Later that night Jaguar Paw (Rudy Youngblood) has a dream about the leader of the refugees. In the dream he stands before him holding his heart in his hand. There’s a visible wound below his chest and he’s screaming “Run!” as a wild dog barks franticly, warning of the oncoming danger. Jaguar Paw wakes from the nightmare to see a band of warriors entering the camp and it’s from here the carnage begins as they set the huts on fire and anyone they don’t kill they take prisoner. Jaguar Paw quickly gathers his heavily wife Seven (Dalia Hernández) and his little son Turtles Run (Carlos Emilio Báez), leading them to the safety of an underground cave. He lowers them down using a vine and returns to battle where he’s captured and witnesses the murder of his father Flint Sky (Morris Birdyellowhead) at the hands of Zero Wolf (Raoul Trujillo), the leader.

Without Jaguar Paw to help them out of the cave, Seven and Turtles Run are left to fend for themselves. Leaving behind the children, the mothers and fathers are forced to walk while tied to poles as they begin their journey to the Mayan city. Along the way they encounter razed forests, failed crops and villages decimated by plague. One child emerges from the dead and utters a cryptic message to the captors who refuse to let her travel with them:

“You fear me? So you should… all you who are vile. Would you like to know how you will die? The sacred time is near… Beware the blackness of day. Beware the man who brings the jaguar. Behold him reborn from mud and earth. For the one he takes you to will cancel the sky, and scratch out the earth. Scratch you out. And end your world. He’s with us now. Day will be like night. And the man jaguar will lead you to your end.”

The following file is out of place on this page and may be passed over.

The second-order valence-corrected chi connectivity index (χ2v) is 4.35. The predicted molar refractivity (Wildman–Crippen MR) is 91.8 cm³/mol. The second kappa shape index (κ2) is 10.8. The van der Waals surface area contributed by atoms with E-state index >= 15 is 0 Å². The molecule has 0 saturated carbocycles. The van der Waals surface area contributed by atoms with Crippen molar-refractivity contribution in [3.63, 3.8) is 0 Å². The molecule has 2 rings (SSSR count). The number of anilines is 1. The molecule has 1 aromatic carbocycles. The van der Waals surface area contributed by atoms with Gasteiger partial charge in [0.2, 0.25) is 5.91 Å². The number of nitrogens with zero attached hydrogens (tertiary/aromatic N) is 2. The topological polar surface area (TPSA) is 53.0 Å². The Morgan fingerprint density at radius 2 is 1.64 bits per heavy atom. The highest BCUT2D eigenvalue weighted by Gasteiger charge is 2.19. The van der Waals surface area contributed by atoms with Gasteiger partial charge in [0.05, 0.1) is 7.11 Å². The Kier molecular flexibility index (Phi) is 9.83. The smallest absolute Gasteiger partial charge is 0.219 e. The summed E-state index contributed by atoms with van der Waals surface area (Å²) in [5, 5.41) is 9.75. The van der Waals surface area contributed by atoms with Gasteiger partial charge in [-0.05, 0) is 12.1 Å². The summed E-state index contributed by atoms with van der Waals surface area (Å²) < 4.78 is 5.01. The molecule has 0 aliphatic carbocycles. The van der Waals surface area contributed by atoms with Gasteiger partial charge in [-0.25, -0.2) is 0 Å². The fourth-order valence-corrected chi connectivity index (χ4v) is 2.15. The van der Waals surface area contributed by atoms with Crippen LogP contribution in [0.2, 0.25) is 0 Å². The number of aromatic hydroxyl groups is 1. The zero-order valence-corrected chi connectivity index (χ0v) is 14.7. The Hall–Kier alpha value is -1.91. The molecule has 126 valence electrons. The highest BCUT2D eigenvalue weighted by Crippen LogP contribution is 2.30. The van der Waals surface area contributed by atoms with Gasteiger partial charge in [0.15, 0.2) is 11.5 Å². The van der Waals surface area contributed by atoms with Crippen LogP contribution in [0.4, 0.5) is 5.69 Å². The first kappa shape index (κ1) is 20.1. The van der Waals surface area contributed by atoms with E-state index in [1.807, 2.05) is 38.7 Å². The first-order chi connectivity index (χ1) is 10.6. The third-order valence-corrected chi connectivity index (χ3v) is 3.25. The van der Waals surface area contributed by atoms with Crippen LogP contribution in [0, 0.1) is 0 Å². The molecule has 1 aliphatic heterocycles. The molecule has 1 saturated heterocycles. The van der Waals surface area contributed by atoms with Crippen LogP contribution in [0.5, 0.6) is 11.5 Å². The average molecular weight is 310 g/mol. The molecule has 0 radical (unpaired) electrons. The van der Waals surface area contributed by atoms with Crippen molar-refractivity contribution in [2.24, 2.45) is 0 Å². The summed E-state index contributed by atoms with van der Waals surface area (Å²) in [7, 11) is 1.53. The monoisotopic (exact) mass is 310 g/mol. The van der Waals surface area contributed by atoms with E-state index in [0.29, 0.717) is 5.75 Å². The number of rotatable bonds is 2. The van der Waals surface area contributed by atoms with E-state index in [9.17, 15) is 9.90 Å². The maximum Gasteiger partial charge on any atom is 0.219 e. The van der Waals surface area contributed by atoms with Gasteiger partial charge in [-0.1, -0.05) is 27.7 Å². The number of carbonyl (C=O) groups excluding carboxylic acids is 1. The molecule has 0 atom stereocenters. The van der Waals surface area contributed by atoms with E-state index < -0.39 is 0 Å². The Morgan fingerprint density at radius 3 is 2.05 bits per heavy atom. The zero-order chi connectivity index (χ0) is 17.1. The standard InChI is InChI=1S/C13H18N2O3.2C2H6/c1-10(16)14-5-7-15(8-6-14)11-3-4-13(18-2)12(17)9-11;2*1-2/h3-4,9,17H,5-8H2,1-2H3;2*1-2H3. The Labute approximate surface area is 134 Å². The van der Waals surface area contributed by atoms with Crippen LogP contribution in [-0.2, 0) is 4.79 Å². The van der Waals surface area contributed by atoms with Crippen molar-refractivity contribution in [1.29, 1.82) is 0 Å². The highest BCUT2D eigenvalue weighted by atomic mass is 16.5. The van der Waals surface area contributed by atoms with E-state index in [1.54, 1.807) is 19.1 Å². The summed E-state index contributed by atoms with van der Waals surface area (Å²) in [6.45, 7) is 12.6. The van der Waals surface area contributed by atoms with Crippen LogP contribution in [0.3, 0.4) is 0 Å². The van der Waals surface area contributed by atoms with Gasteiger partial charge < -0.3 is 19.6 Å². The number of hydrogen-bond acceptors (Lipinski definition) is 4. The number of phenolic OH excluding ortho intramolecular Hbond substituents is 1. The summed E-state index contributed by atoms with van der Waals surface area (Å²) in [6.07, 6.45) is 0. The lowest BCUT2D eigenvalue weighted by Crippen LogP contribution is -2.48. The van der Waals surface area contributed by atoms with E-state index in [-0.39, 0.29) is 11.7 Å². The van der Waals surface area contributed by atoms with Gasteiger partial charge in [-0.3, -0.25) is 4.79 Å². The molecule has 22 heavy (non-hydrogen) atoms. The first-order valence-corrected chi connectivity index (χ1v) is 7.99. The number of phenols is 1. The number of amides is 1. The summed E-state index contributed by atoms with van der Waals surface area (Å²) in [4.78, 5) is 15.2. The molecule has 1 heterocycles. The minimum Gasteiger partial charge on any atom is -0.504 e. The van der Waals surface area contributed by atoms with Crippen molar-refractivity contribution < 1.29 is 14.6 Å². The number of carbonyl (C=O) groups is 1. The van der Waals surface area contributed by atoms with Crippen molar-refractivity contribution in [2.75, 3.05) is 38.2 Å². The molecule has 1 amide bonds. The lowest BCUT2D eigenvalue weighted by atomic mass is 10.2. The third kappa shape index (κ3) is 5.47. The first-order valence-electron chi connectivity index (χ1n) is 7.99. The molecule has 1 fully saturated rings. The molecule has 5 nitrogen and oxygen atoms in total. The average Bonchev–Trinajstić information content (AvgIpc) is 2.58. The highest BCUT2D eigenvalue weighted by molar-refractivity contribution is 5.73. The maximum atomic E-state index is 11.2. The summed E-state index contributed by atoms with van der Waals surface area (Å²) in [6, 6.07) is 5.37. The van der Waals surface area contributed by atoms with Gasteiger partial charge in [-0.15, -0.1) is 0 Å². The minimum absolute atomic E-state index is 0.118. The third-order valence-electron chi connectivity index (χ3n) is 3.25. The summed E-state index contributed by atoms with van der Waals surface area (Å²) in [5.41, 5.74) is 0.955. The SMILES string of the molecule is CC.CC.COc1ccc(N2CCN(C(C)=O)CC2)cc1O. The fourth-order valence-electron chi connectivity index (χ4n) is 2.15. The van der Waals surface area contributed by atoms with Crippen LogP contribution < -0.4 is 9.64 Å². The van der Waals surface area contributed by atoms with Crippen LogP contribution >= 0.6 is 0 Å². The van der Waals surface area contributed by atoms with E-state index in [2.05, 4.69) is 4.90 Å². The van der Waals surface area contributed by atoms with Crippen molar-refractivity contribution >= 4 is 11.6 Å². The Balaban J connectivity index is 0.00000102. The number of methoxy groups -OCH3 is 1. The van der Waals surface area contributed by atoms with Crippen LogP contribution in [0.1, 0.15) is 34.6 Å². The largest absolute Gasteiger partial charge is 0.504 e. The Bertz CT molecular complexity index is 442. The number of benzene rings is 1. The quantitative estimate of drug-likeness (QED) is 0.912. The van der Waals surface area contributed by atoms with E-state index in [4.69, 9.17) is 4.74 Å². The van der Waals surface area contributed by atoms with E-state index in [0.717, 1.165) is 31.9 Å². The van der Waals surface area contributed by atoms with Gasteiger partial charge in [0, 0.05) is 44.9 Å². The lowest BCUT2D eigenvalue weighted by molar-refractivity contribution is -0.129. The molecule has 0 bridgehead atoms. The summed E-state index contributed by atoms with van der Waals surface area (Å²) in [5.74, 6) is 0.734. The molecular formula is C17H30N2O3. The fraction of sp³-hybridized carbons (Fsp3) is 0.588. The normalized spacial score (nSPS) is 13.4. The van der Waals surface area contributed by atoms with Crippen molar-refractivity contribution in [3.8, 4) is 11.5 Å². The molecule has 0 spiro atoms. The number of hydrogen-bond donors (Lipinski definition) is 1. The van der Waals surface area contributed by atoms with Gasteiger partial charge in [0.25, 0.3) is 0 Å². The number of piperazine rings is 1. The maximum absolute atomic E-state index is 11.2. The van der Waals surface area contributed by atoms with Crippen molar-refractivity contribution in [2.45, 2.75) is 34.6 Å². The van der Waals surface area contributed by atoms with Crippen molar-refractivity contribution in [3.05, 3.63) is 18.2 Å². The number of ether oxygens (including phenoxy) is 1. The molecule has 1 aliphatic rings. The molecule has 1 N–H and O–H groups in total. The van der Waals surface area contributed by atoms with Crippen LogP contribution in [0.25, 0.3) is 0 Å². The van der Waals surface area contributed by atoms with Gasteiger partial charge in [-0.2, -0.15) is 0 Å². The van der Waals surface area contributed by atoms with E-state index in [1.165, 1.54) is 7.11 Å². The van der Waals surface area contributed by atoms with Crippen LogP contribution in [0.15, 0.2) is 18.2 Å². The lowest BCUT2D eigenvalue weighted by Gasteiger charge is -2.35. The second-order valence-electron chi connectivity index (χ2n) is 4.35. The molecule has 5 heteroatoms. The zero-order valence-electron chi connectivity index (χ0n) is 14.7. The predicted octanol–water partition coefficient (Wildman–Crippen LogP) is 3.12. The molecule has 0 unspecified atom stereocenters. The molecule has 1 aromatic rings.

Fearful of the child, the captors back away, leaving her among the dead. As they reach the city and its temple of death raised to the sky where many of the prisoners will be sacrificed before a cheering crowd we start to understand the story and message of ApocalyptoApocalypto and why it’s relevant to our current civilisation. Like all the others that have come before it, ours is at the tipping point and has been for some time now. With so much for so few and so little else for so many it’s a system we know will eventually fail and when it does everything will fall with it.

As Jaguar Paw’s life is spared with the event of an eclipse it buys the him and the rest of the men enough time to plot their escape, but even with his own life is danger it’s Seven and Turtles Run his mind remains on and they’re the ones he’ll do anything to get back to. As a film, Apocalypto is breathtaking and brutal and at times frightening in its depiction of a world that’s both lost and somehow still familiar at the same time. Perhaps what sums it all up best is a story told by one of the elders at a campfire: